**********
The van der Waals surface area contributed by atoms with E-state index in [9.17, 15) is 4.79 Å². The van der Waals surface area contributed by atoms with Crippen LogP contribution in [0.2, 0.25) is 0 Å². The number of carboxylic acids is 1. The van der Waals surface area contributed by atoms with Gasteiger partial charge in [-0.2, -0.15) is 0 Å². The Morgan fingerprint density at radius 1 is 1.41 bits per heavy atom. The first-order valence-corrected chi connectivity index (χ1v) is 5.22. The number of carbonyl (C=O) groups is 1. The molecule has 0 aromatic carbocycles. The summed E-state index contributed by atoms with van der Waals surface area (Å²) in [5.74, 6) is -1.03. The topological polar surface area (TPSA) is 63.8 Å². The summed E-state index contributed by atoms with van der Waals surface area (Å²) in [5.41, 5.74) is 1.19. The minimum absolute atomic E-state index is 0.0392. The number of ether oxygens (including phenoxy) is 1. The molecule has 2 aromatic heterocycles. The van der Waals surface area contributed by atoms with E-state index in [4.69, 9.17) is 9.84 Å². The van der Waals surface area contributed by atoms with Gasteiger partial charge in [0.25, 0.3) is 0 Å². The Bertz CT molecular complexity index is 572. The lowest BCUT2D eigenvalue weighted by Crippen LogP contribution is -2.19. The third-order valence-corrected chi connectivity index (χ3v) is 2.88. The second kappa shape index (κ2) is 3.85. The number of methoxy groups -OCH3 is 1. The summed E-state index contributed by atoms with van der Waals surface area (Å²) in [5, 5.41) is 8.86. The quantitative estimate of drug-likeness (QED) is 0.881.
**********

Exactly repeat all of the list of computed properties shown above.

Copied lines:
The van der Waals surface area contributed by atoms with E-state index in [9.17, 15) is 4.79 Å². The van der Waals surface area contributed by atoms with Crippen LogP contribution in [0.2, 0.25) is 0 Å². The number of carboxylic acids is 1. The van der Waals surface area contributed by atoms with Gasteiger partial charge in [-0.2, -0.15) is 0 Å². The Morgan fingerprint density at radius 1 is 1.41 bits per heavy atom. The first-order valence-corrected chi connectivity index (χ1v) is 5.22. The number of carbonyl (C=O) groups is 1. The molecule has 0 aromatic carbocycles. The summed E-state index contributed by atoms with van der Waals surface area (Å²) in [5.74, 6) is -1.03. The topological polar surface area (TPSA) is 63.8 Å². The summed E-state index contributed by atoms with van der Waals surface area (Å²) in [5.41, 5.74) is 1.19. The minimum absolute atomic E-state index is 0.0392. The number of ether oxygens (including phenoxy) is 1. The molecule has 2 aromatic heterocycles. The van der Waals surface area contributed by atoms with E-state index in [4.69, 9.17) is 9.84 Å². The van der Waals surface area contributed by atoms with Gasteiger partial charge in [0.25, 0.3) is 0 Å². The Bertz CT molecular complexity index is 572. The lowest BCUT2D eigenvalue weighted by Crippen LogP contribution is -2.19. The third-order valence-corrected chi connectivity index (χ3v) is 2.88. The second kappa shape index (κ2) is 3.85. The number of methoxy groups -OCH3 is 1. The summed E-state index contributed by atoms with van der Waals surface area (Å²) in [5, 5.41) is 8.86. The quantitative estimate of drug-likeness (QED) is 0.881.